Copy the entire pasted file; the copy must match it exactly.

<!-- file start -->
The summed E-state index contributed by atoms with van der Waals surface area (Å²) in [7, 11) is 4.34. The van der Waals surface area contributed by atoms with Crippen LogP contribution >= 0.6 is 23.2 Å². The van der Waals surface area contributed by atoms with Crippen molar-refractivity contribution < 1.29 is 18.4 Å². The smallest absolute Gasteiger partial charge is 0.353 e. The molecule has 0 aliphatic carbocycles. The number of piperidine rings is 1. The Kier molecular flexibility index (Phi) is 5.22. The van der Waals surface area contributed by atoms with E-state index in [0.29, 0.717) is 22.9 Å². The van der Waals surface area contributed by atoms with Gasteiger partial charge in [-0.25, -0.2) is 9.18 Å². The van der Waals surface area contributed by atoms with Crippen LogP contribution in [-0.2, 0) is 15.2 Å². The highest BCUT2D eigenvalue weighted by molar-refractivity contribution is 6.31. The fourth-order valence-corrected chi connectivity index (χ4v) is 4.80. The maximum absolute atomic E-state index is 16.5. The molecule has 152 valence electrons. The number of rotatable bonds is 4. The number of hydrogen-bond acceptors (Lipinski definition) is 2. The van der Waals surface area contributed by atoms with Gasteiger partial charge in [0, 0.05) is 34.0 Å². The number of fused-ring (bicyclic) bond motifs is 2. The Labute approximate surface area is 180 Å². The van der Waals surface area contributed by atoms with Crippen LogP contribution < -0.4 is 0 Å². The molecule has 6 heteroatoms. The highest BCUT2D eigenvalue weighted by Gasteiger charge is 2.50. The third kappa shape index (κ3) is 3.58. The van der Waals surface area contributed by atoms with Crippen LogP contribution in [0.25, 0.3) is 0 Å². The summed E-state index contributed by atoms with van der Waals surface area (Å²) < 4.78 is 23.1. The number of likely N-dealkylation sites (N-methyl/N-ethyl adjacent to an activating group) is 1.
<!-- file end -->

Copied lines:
The summed E-state index contributed by atoms with van der Waals surface area (Å²) in [7, 11) is 4.34. The van der Waals surface area contributed by atoms with Crippen LogP contribution >= 0.6 is 23.2 Å². The van der Waals surface area contributed by atoms with Crippen molar-refractivity contribution < 1.29 is 18.4 Å². The smallest absolute Gasteiger partial charge is 0.353 e. The molecule has 0 aliphatic carbocycles. The number of piperidine rings is 1. The Kier molecular flexibility index (Phi) is 5.22. The van der Waals surface area contributed by atoms with E-state index in [0.29, 0.717) is 22.9 Å². The van der Waals surface area contributed by atoms with Gasteiger partial charge in [-0.25, -0.2) is 9.18 Å². The van der Waals surface area contributed by atoms with Crippen LogP contribution in [-0.2, 0) is 15.2 Å². The highest BCUT2D eigenvalue weighted by molar-refractivity contribution is 6.31. The fourth-order valence-corrected chi connectivity index (χ4v) is 4.80. The maximum absolute atomic E-state index is 16.5. The molecule has 152 valence electrons. The number of rotatable bonds is 4. The number of hydrogen-bond acceptors (Lipinski definition) is 2. The van der Waals surface area contributed by atoms with Gasteiger partial charge in [0, 0.05) is 34.0 Å². The number of fused-ring (bicyclic) bond motifs is 2. The Labute approximate surface area is 180 Å². The van der Waals surface area contributed by atoms with Crippen LogP contribution < -0.4 is 0 Å². The molecule has 6 heteroatoms. The highest BCUT2D eigenvalue weighted by Gasteiger charge is 2.50. The third kappa shape index (κ3) is 3.58. The van der Waals surface area contributed by atoms with Crippen LogP contribution in [0.25, 0.3) is 0 Å². The summed E-state index contributed by atoms with van der Waals surface area (Å²) < 4.78 is 23.1. The number of likely N-dealkylation sites (N-methyl/N-ethyl adjacent to an activating group) is 1.